I did not find any hits on "éviré" in Reitstap, but Reverso:éviré has this to say:
"éviré - (héraldique) sans sexe visible pour un animal"
Which Google translates to:
"éviré - (heraldry) without sex visible for an animal"
While Google doesn't translate "éviré" to English, does translate "éviration" to mean "emasculation". Groll†ech (talk) 20:33, 24 April 2012 (UTC)

Reworking of article[edit]

There were several problems with this list. A lot of dead links, also a lot of original research (citing a picture of arms as a source), unclear categorizations and a focus on modern and unusual charges to the detriment of traditional ones. Also, a there seems to be a lot of attention given to frequency and specificity. Anyway, I am in the process of rewriting it. I am focusing on using charges listed in books and authoritative articles etc.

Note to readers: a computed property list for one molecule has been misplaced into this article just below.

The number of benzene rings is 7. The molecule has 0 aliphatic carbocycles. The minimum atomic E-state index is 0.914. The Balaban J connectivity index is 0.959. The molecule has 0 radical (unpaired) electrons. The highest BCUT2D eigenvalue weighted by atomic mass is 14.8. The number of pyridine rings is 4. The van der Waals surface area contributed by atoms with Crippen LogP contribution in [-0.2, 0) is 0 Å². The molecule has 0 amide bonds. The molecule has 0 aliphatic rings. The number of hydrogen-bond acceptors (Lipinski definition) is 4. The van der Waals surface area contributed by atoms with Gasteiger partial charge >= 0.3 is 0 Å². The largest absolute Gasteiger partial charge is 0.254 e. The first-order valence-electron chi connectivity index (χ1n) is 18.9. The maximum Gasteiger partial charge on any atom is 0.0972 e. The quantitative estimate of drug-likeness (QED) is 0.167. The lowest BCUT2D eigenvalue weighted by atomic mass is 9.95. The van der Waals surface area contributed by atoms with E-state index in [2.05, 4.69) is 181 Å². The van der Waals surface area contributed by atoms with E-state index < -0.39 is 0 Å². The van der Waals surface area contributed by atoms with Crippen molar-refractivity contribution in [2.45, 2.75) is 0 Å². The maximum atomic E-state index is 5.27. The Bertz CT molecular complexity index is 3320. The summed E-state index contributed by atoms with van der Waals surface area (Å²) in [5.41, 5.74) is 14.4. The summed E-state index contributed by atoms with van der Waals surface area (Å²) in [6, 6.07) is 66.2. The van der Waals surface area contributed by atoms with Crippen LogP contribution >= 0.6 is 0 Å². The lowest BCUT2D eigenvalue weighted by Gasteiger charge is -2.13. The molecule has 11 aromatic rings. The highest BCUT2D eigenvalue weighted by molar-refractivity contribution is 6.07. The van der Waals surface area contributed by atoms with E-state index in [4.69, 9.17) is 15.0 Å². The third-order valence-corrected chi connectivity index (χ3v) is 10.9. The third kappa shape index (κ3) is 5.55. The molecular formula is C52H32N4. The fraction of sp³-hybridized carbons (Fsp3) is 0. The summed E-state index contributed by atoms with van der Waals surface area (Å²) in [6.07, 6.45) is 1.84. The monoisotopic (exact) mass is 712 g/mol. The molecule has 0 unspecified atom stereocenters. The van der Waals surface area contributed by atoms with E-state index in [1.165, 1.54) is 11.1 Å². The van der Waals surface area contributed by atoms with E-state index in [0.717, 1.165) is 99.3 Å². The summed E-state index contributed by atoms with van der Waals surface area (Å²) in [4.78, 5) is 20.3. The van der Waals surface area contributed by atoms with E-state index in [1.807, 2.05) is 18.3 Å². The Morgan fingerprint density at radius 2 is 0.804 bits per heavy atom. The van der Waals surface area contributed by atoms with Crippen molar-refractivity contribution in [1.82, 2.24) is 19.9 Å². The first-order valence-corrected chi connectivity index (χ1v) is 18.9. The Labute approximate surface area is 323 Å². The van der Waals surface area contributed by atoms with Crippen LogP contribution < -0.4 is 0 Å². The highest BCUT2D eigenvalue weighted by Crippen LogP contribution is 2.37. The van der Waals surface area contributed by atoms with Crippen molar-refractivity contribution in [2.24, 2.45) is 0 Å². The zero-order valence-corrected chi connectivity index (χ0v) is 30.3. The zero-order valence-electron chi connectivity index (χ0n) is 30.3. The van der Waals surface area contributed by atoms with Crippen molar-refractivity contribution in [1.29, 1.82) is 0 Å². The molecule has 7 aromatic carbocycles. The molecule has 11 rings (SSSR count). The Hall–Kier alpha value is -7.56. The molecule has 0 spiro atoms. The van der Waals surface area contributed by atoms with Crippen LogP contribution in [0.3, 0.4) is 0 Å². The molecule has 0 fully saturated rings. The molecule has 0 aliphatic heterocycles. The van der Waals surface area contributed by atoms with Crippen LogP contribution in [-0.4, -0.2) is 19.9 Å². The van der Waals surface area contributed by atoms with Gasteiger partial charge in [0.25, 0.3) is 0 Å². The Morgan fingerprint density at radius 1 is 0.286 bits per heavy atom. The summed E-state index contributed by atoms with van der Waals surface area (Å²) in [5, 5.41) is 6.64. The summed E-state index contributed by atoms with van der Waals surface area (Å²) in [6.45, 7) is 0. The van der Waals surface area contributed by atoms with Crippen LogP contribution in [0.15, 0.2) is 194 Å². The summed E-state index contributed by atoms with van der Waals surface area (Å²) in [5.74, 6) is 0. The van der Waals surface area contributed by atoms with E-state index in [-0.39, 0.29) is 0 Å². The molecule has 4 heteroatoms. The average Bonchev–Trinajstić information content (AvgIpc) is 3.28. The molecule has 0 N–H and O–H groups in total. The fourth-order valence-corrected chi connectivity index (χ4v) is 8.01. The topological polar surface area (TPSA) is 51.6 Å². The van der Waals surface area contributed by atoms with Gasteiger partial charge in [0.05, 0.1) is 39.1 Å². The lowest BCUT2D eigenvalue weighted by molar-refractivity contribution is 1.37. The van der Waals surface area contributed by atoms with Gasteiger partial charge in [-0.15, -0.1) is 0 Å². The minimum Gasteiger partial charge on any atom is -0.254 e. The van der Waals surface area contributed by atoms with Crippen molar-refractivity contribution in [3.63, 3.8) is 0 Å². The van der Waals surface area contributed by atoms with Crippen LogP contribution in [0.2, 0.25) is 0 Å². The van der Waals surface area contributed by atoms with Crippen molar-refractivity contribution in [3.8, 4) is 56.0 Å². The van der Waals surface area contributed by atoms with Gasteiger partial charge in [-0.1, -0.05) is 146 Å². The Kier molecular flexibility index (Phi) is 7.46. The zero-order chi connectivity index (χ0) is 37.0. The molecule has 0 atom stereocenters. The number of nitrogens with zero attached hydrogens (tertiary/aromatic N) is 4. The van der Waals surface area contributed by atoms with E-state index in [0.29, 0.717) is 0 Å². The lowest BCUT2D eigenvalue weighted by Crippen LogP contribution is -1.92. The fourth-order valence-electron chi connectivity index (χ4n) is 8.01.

The difficulty here is that anything could be a charge, and while traditionally, charges were not very specific even when used to represent specific things (such as a bishop representing any one a number of saints), now-a-days nothing is just a plane, it is the f-14 used by John "example" Smith on Dec 2.

Also, there is inconsistency with how it is format and things are listed. Hopefully the list now is more manageable, and we can reformat it and build it up. So if you have some advice on how to do this that would be appreciated. Also, some good sources. Tinynanorobots (talk) 13:38, 27 January 2013 (UTC)

I applaud your effort and fully support the general spirit of your changes. If I have any suggestions, it would be that some notes on frequency/rarity may be useful in this article/list, as long as these are objective and well-sourced, and not too disruptive. Wilhelm Meis (☎ Diskuss | ✍ Beiträge) 04:00, 30 January 2013 (UTC)